Generally, I'm a 60 Minutes fan,
but the opening segment of the March 12 edition of the newsmag was a glaring
example of what happens when deals are cut for exclusive access and
long-harbored hard feelings get in the way of sound editorial judgment. When
this happens, viewers are shortchanged and a venerable franchise's image is
The 60 Minutes segment I'm
referring to centered on Kevin Weeks' just published Brutal: The Untold Story of My Life Inside Whitey Bulger's
Irish Mob. I was well-versed in the Bulger saga. Virtually every
Monday for the past six years, I've been a regular on Boston Herald columnist Howie Carr's radio talk
show, which airs on Boston's WRKO and is syndicated in 12 states. It's an
unpaid gig, but our magazine and Web site are mentioned.
Carr's been dogged in his coverage of Bulger. Once a Boston gangland
kingpin, Bulger's charged with 20 murders and is No. 2 after Osama Bin Laden
on the FBI's Most Wanted List. Bulger's been on the lam for more than a
Carr has also been the nemesis of the fugitive's brother, Billy
Bulger, who, as president of the Massachusetts State Senate, was a political
kingpin for years. More than twenty years of covering the siblings culminated
in Carr's recently published The Brothers Bulger: How
They Terrorized and Corrupted Boston for a Quarter Century, which
made the New York Times Bestseller List. Carr had told me a couple of weeks
before that he had been interviewed for the 60
Minutes piece on Kevin Weeks' book.
Weeks, who admits to crimes ranging from kidnapping to accessory to
murder, was one of Whitey's key henchmen until he turned against his boss to
get out of jail. On 60 Minutes, he told
correspondent Ed Bradley how Whitey had called for Carr's execution; Weeks
claims he laid in wait in a graveyard near Carr's house with a high-powered
rifle but didn't pull the trigger because the columnist walked out the door
with his young daughter. Weeks says he didn't think it would be fair for the
kid to see her dad murdered before her eyes.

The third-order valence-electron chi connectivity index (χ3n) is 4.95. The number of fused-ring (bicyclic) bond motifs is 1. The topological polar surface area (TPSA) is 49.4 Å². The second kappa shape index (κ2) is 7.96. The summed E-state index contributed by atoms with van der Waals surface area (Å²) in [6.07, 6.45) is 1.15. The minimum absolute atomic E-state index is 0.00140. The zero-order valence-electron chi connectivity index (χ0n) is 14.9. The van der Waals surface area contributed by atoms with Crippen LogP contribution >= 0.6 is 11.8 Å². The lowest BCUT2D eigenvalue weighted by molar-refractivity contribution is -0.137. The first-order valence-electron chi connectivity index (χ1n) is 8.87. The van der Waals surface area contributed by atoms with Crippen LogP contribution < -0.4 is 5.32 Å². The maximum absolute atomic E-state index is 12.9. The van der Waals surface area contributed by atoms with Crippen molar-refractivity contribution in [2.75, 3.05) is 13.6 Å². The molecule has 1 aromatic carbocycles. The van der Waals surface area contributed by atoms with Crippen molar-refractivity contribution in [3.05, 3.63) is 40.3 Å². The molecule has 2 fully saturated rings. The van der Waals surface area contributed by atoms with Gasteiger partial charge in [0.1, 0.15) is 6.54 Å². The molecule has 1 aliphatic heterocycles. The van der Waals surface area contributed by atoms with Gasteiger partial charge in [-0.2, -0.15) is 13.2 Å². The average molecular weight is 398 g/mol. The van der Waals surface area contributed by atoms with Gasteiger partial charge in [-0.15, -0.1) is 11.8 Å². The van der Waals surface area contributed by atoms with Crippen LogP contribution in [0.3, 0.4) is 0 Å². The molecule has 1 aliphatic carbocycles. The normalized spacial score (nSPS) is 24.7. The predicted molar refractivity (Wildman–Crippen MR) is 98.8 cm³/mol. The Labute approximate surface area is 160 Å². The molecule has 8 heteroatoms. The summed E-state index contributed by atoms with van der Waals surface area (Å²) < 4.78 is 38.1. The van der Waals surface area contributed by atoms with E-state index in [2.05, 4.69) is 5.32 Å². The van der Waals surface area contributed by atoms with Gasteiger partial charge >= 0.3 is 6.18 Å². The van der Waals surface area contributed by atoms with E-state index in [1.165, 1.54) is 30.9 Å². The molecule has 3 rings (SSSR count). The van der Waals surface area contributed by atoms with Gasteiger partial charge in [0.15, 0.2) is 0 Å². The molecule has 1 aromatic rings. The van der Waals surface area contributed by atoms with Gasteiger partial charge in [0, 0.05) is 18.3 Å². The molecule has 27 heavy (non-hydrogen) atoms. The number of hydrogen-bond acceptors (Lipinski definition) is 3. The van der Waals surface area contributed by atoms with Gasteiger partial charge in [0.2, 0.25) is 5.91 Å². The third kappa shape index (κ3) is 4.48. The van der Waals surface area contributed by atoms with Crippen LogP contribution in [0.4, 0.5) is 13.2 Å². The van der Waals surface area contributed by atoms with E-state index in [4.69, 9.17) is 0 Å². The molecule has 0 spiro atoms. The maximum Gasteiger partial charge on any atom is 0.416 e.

Carr tells Bradley on-camera that he didn't believe Weeks “had the
stones” to kill him. Bradley never asks Weeks why he gave up on his efforts
to kill Carr.
But that's not the segment's only failing. While Bradley mentions
Carr's day jobs as newspaper columnist and radio host, nowhere does he
mention Carr has just published his own Bulger book. “The producers told me
they'd cut a deal with Weeks' publisher not to mention any other book on
the subject,” says Carr. No such deal was in place, insists
60 Minutes executive producer Jeff Fager:
“That's bulls**t. That Howie Carr has a book out is not news. We're not
in the business of helping Howie Carr sell his f**king book.”
Obviously, there's no love lost between Fager and Carr. The animosity
dates back to 1992, when Fager was the 60
Minutes producer behind a fawning Morley Safer profile of Billy
Bulger. Safer was sympathetic when Billy discussed how he has embraced his
brother despite the political cost. Fager remembers how Carr lambasted the
profile as a wet kiss to a corrupt politico that glossed over the pure evil of
I asked Fager about the most egregious omission in the segment: Nowhere
is Billy Bulger mentioned, though there have long been assumptions that the
brothers have aided and abetted each other's careers. It's Fager's belief
that Billy— driven out of his last job as president of the University of
Massachusetts amidst allegations of all sorts of improprieties—is an honest
guy whose reputation has been unfairly tarnished because of his brother.
“Billy Bulger was not relevant to the piece,” says Fager.
I disagree. Viewers would have been better-served with the whole story.
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